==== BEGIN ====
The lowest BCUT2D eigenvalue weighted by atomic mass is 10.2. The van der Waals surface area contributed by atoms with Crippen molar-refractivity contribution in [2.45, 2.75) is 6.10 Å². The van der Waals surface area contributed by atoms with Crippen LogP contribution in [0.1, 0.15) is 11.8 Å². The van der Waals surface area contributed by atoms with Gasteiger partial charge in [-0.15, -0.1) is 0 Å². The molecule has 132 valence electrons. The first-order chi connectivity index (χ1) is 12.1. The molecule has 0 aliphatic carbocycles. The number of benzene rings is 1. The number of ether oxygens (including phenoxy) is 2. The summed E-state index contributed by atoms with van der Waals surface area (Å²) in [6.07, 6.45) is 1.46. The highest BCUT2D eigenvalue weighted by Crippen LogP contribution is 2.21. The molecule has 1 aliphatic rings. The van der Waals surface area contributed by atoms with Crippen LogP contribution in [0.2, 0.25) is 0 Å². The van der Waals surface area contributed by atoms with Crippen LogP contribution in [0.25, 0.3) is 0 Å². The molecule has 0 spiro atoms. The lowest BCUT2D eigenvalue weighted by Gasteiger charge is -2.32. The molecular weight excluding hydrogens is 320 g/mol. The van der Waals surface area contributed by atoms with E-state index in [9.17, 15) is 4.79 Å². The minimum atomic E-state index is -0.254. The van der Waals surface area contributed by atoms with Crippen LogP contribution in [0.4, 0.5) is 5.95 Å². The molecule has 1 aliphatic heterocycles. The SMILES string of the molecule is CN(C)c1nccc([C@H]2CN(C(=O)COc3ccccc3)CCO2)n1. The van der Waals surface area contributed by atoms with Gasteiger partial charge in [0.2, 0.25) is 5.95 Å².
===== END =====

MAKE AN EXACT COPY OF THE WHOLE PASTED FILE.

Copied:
The lowest BCUT2D eigenvalue weighted by atomic mass is 10.2. The van der Waals surface area contributed by atoms with Crippen molar-refractivity contribution in [2.45, 2.75) is 6.10 Å². The van der Waals surface area contributed by atoms with Crippen LogP contribution in [0.1, 0.15) is 11.8 Å². The van der Waals surface area contributed by atoms with Gasteiger partial charge in [-0.15, -0.1) is 0 Å². The molecule has 132 valence electrons. The first-order chi connectivity index (χ1) is 12.1. The molecule has 0 aliphatic carbocycles. The number of benzene rings is 1. The number of ether oxygens (including phenoxy) is 2. The summed E-state index contributed by atoms with van der Waals surface area (Å²) in [6.07, 6.45) is 1.46. The highest BCUT2D eigenvalue weighted by Crippen LogP contribution is 2.21. The molecule has 1 aliphatic rings. The van der Waals surface area contributed by atoms with Crippen LogP contribution in [0.2, 0.25) is 0 Å². The van der Waals surface area contributed by atoms with Crippen LogP contribution in [0.25, 0.3) is 0 Å². The molecule has 0 spiro atoms. The lowest BCUT2D eigenvalue weighted by Gasteiger charge is -2.32. The molecular weight excluding hydrogens is 320 g/mol. The van der Waals surface area contributed by atoms with E-state index in [9.17, 15) is 4.79 Å². The minimum atomic E-state index is -0.254. The van der Waals surface area contributed by atoms with Crippen LogP contribution in [0.4, 0.5) is 5.95 Å². The molecule has 1 aliphatic heterocycles. The SMILES string of the molecule is CN(C)c1nccc([C@H]2CN(C(=O)COc3ccccc3)CCO2)n1. The van der Waals surface area contributed by atoms with Gasteiger partial charge in [0.2, 0.25) is 5.95 Å².